Tuesday, 2 February 2016


Facebook is a bad, yet fascinating, habit. It's great for news of friends...or acquaintances, rather.  It's also GREAT for drawing my attention to topical items. Sometimes I cry. Often I pray. Usually, at some point, I smile or even giggle.

I pray for Syrian refugees when I see the work that our dear friends' daughter has done, rescuing people from the sea as they arrive on a tiny Greek island. Or when I see other friends posting about Europe's reluctance to take in the homeless and the stranger.

I ponder as I read many, many thoughtful posts from Christian writers. Thank you, Proverbs 31 Ministries. Thank you, Bob.

And it was today that Bob's words rang most true, among the encouragement to godly living, the inspiration to begin each day afresh in loving God and others.

Bob talks about the grieving he is going through after his wife, Lyn's, death from from cancer. He quotes a story from a missionary to India, Paul Hiebert: "Yellayya, a village elder who had come to faith in Jesus, came to Mr Hiebert to report that children were dying in his village from smallpox. The elder said that the other elders in desperation had sent for a diviner who told them that the goddess of smallpox was angry. To satisfy this goddess and stop the plague, the village would have to perform the water buffalo sacrifice. Further, every family in the village would need to contribute toward the purchase of the buffalo. The Christians refused to do this. After much pressure however, many Christians were about to concede, planning to tell God they did not mean it. But Yellayya refused to let them contribute. However, now one of the Christian girls had come down with smallpox. Yellayya came to Mr Hiebert to ask him to pray for healing of the girl.
The missionary wrestled with this because, being from the West where we do not really deal with this realm of spirits and healings very skillfully, he was not trained nor experienced in this kind of prayer. (btw, you may be able to find this article online, "The Flaw of the Excluded Middle." The article counsels a balance avoiding either extreme of secularism or Christian animism.)
Anyway, Mr. Hiebert joined in a prayer meeting for the sick child.
(Still with me?.....)
A week later, Yellayya returned to say that the child had died. Hiebert felt thoroughly defeated, "Who was I to be a missionary if I could not pray for healing and receive a positive answer?" But a few weeks later Yellayya came again with a sense of triumph. Hiebert asked how he could be so happy. The elder replied, "The village would have acknowledged the power of our God had he healed the child, but they knew in the end she would have to die. When they saw in the funeral our hope of resurrection and reunion in heaven, they saw an even greater victory--over death itself--and they have begun to ask about the Christian way."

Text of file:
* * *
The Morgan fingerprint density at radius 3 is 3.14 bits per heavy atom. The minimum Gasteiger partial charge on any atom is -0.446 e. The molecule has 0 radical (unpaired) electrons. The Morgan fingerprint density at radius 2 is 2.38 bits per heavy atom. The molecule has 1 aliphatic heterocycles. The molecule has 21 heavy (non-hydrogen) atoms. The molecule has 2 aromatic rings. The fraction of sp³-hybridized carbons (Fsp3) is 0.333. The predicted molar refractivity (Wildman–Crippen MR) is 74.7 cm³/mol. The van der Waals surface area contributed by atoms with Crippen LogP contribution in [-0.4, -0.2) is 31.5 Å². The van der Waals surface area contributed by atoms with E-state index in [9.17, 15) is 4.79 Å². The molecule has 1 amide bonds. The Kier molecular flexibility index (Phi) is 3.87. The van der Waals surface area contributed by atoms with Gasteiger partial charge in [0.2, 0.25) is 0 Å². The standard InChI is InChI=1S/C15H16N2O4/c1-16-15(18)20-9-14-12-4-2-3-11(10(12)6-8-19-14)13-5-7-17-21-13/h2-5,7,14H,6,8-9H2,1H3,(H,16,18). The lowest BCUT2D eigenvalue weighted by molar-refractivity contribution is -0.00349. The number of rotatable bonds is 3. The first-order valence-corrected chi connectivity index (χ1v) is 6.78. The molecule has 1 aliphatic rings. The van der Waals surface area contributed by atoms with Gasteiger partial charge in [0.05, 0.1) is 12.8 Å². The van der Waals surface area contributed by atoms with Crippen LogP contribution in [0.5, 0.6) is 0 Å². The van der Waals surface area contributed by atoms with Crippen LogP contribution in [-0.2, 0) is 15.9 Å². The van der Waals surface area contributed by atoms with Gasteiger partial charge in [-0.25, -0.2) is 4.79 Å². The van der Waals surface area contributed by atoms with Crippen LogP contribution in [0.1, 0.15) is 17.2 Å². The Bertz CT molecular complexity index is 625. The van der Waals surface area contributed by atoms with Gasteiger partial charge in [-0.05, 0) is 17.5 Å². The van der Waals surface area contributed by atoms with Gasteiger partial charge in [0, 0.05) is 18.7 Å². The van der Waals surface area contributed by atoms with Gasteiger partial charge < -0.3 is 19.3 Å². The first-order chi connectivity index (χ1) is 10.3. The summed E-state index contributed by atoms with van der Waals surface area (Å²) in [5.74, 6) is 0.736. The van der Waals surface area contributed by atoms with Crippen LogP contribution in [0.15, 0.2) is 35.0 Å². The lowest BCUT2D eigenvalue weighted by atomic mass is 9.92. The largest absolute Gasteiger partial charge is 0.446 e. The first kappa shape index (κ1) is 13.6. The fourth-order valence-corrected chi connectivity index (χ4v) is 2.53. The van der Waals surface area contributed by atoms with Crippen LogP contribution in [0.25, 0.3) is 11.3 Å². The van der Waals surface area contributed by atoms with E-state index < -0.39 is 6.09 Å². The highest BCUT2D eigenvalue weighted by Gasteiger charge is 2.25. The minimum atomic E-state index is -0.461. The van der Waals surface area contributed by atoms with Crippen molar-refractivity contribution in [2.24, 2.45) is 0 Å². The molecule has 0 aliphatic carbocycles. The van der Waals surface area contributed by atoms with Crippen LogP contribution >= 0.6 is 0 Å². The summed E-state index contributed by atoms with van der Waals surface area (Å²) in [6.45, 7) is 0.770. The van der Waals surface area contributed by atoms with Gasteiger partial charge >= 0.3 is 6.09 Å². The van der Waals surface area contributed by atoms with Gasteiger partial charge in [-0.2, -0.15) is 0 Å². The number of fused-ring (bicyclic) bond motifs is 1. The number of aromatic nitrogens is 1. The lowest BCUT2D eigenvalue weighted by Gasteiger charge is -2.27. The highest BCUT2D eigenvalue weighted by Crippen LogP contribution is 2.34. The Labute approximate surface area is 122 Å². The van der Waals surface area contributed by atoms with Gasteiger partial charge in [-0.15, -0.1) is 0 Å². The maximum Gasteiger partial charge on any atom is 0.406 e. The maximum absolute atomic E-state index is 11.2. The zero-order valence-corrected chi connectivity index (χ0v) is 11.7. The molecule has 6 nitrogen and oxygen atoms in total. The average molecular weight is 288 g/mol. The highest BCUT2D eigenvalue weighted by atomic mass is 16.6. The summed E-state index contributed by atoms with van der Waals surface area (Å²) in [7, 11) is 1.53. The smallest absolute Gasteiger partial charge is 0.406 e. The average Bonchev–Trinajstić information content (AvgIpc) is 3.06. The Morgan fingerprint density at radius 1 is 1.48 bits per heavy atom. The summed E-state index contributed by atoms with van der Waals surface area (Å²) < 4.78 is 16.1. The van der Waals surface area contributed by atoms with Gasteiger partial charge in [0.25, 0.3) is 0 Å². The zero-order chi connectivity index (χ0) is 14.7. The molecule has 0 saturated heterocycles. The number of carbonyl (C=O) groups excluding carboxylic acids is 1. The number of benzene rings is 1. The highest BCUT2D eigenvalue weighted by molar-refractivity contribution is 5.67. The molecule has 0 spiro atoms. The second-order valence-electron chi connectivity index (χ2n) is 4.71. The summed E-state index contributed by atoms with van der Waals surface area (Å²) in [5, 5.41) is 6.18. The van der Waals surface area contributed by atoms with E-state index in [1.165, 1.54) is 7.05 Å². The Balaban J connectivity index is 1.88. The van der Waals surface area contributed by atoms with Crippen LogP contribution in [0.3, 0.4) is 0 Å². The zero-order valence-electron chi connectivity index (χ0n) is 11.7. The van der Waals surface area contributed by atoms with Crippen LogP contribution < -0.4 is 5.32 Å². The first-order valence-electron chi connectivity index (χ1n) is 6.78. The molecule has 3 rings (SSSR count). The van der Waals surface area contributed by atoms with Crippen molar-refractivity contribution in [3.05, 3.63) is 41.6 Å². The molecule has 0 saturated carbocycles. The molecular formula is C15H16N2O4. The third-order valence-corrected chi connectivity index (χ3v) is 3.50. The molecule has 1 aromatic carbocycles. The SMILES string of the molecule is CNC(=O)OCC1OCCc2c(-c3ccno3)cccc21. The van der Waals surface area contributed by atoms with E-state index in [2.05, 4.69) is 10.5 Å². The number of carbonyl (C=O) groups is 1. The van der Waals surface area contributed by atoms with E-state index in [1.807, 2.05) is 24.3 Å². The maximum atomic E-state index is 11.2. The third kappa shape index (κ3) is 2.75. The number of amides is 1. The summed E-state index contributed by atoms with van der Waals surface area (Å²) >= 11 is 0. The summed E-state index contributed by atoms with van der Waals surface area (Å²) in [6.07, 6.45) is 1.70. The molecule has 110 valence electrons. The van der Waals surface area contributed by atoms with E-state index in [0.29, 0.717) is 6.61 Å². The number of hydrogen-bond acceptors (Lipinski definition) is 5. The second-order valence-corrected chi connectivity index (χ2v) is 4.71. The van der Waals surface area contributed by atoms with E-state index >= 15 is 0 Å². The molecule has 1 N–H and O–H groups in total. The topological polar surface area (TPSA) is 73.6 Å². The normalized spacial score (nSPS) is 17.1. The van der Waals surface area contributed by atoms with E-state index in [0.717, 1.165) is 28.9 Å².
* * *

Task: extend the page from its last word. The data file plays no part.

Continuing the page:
Glory! For me the capstone is Hieberts comment: "I began to realize in a new way that true answers to prayer are those that bring the greatest glory to God, not those that satisfy my immediate desires. It is all too easy to make Christianity a new magic in which we as gods can make God do our bidding."

We prayed fervently for Lyn to be healed from acute leukemia in 2000, and God chose to overcome the power of that illness. To God be the glory! In 2015 we prayed fervently for Lyn to be healed from esophageal cancer, and God chose to display our victory through the death, burial, and resurrection of Jesus Christ. God has loved Lyn so much -- and trusted you and me so much -- that He has chosen to display an even greater glory than healing. He has shown, through your faith and mine, that Jesus has defeated death through His resurrection. And that is the greater glory, and for that I am glad! Even as I weep now, I am profoundly joyful. Thank you for journeying with us. May your hope be renewed as you reflect on the powerful witness of Lyn Perrin Rasmussen."

True answers to prayer are those that bring the GREATEST glory to God. And, sometimes, that glory is to show our faith in Jesus.

I ponder these words as I negotiate the tricky minefield of relationships at work, as I seek to live humbly, love mercy and do justly. Often, in teaching, I err on the 'justly', seeking 'justice' for the children I teach, trying to show them the right way to behave. Often, I feel as if I am light on mercy and love. Often, I am tempted to first defend my corner when challenged, rather than taking the humble path and admit that I could be wrong.

So I will aim, again as I begin a new day, to focus on God's glory.

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